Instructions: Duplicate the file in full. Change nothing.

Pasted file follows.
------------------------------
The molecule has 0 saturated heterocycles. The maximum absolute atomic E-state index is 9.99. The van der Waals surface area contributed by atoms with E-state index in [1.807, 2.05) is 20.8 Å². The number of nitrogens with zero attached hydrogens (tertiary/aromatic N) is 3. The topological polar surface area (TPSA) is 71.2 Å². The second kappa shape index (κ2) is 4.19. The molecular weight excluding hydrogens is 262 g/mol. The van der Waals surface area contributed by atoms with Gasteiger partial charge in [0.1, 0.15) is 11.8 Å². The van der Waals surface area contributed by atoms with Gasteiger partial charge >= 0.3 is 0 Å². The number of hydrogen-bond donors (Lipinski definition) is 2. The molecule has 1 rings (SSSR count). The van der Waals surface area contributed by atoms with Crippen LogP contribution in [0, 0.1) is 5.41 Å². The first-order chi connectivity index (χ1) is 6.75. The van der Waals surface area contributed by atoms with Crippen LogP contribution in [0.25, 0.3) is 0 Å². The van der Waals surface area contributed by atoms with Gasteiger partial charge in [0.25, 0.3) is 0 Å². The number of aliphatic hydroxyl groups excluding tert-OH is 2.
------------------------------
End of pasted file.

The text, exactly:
The molecule has 0 saturated heterocycles. The maximum absolute atomic E-state index is 9.99. The van der Waals surface area contributed by atoms with E-state index in [1.807, 2.05) is 20.8 Å². The number of nitrogens with zero attached hydrogens (tertiary/aromatic N) is 3. The topological polar surface area (TPSA) is 71.2 Å². The second kappa shape index (κ2) is 4.19. The molecular weight excluding hydrogens is 262 g/mol. The van der Waals surface area contributed by atoms with Gasteiger partial charge in [0.1, 0.15) is 11.8 Å². The van der Waals surface area contributed by atoms with Gasteiger partial charge >= 0.3 is 0 Å². The number of hydrogen-bond donors (Lipinski definition) is 2. The molecule has 1 rings (SSSR count). The van der Waals surface area contributed by atoms with Crippen LogP contribution in [0, 0.1) is 5.41 Å². The first-order chi connectivity index (χ1) is 6.75. The van der Waals surface area contributed by atoms with Crippen LogP contribution in [0.25, 0.3) is 0 Å². The van der Waals surface area contributed by atoms with Gasteiger partial charge in [0.25, 0.3) is 0 Å². The number of aliphatic hydroxyl groups excluding tert-OH is 2.